Long Covid, the professor who trains patients to regain their sense of smell

Long Covid, the professor who trains patients to regain their sense of smell
Long Covid, the professor who trains patients to regain their sense of smell

Professor Gesualdo Zucco of the University of Padua (archive)

A day you wake up and feel a stench of feces and urine hovering around the house. It is actually the breakfast coffee. Eat a licorice candy and it tastes like mint, you prepare a fennel salad but in your mouth the taste is that of anise, you make the sauce with the onion but it smells of garlic. For some nose the normal scents of cooking, flowers, aromas, spices can even “smell” of vomit, tar, burnt, rotten or sulfur. In short, life risks becoming hell for patients affected by the “long Covid”, that is, who have come out of the infection but still burdened by the consequences, such as the partial or total loss of smell and consequently of taste.

Feel the smells

And then you have to relearn and smell, following a specific rehabilitation, “Training” and keeping a diary.

«The good news is that it is cured – reveals Professor Gesualdo Zucco, Professor of General Psychology at the University of Padua and one of the leading experts in “testing” for the stimulation of smell – the majority of patients solve the problem in two to three weeks, others in six months at the most. It is more difficult for people to recover from the disorder it lasts a year or more, but don’t despair because the olfactory sensory neurons, unlike the cerebral ones, every month they die and regenerate, so much so that the elderly lose less sense of smell than sight and hearing ». Covid-19 attacks the cells of the epithelium of the nose and infects them, but it is not the receptive cells that send information to the brain, but the support ones, responsible for nourishing them. “When the virus hits them, the information passes damaged to the olfactory bulbs at the base of the skull, because the supporting cells no longer send nourishment – explains Zucco -. Covid-19 binds to Ace2 receptors present in the support cells, lungs, kidneys and testicles, which is why men are more exposed. To recover the sense of smell, the continuous stimulation of the receptors is necessary, which favors the regeneration process ».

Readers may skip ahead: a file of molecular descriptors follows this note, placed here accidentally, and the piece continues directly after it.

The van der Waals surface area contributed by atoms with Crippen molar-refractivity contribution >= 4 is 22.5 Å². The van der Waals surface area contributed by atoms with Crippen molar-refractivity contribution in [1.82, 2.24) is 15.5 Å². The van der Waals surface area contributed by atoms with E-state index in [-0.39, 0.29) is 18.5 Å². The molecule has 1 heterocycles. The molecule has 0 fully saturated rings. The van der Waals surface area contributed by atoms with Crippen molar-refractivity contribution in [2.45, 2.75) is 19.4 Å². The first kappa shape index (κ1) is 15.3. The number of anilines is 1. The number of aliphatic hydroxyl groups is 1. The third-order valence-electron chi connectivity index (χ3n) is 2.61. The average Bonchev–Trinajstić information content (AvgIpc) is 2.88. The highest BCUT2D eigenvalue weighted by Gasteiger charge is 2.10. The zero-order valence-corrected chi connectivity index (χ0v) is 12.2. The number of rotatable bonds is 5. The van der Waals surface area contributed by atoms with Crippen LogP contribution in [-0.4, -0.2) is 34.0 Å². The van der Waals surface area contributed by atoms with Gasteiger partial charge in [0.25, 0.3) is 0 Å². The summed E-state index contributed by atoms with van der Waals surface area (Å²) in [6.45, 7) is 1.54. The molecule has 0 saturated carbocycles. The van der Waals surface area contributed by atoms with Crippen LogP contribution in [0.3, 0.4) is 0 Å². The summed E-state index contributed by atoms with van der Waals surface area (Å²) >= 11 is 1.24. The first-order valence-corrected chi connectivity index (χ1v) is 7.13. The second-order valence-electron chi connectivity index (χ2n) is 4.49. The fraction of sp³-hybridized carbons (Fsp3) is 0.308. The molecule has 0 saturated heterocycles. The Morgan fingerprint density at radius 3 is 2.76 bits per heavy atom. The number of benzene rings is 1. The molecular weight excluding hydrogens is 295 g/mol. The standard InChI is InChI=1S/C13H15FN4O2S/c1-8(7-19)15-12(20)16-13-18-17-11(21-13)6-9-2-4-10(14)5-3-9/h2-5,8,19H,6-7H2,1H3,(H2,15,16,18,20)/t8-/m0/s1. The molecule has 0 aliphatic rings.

The olfactory substances

Attempts at recovery take place through training used successfully even in Parkinson’s patients and in those affected by head trauma. To the patient, blindfolded and seated, are made to feel, twice a day and for one or two months, four selected olfactory substances, namely rose, eucalyptus, lemon and cloves. Each for ten seconds. After the indicated time the sense of smell should return to normal. However, it is also possible to use the standard examination of olfactory functionality with the “Sniffin’s sticks” tests. «We start with the detection of olfactory sensitivity, or detention test, which serves to understand if a person is normosmic, hyposmic or anosmic, that is, if he smells, smells them little or does not feel them at all – explains Professor Zucco -. Pink or n-butyl alcohol are used, present in different concentrations in 16 tubes submitted to the patient in descending order and together with other empty ones, to stimulate him to detect the smell. We proceed to establish the olfactory threshold. If the person is hyposmic, one passes to the tests of discrimination, memory, created by me, and identification, useful to respectively highlight the ability to grasp the differences, for example between coffee and cinnamon or between banana and cherry, to remember the smell first and to give them a name “.

Taste and smell

Between 16% and 33% of patients correctly name the smell, 50% recognizes coffee, rose, vanilla, garlic, basil and parsley. Sandalwood, leather, bergamot and tar are instead among the most difficult to identify, pineapple and fish get them wrong almost all, as is fennel confused with anise, while cloves are often perceived as cinnamon. What not many know is that the taste, classified into salty, bitter, sweet and sour, it is closely related to the sense of smell. «If you plug a person’s nose and put droplets of garlic on his tongue, he only feels bitterness – confirms Zucco – when you free his smell, he recognizes the taste. If you use cinnamon powder, it feels like you have a handful of sand in your mouth. In short, when you start to smell the smell again, the taste also returns“. In the case of parosmia, good smells become repulsive. “But other anomalies may emerge. For example, a girl suffering from head trauma did not even smell rotten eggs, but she could smell bergamot – smiles the teacher -. At the end of the therapy he gave me a bottle ».

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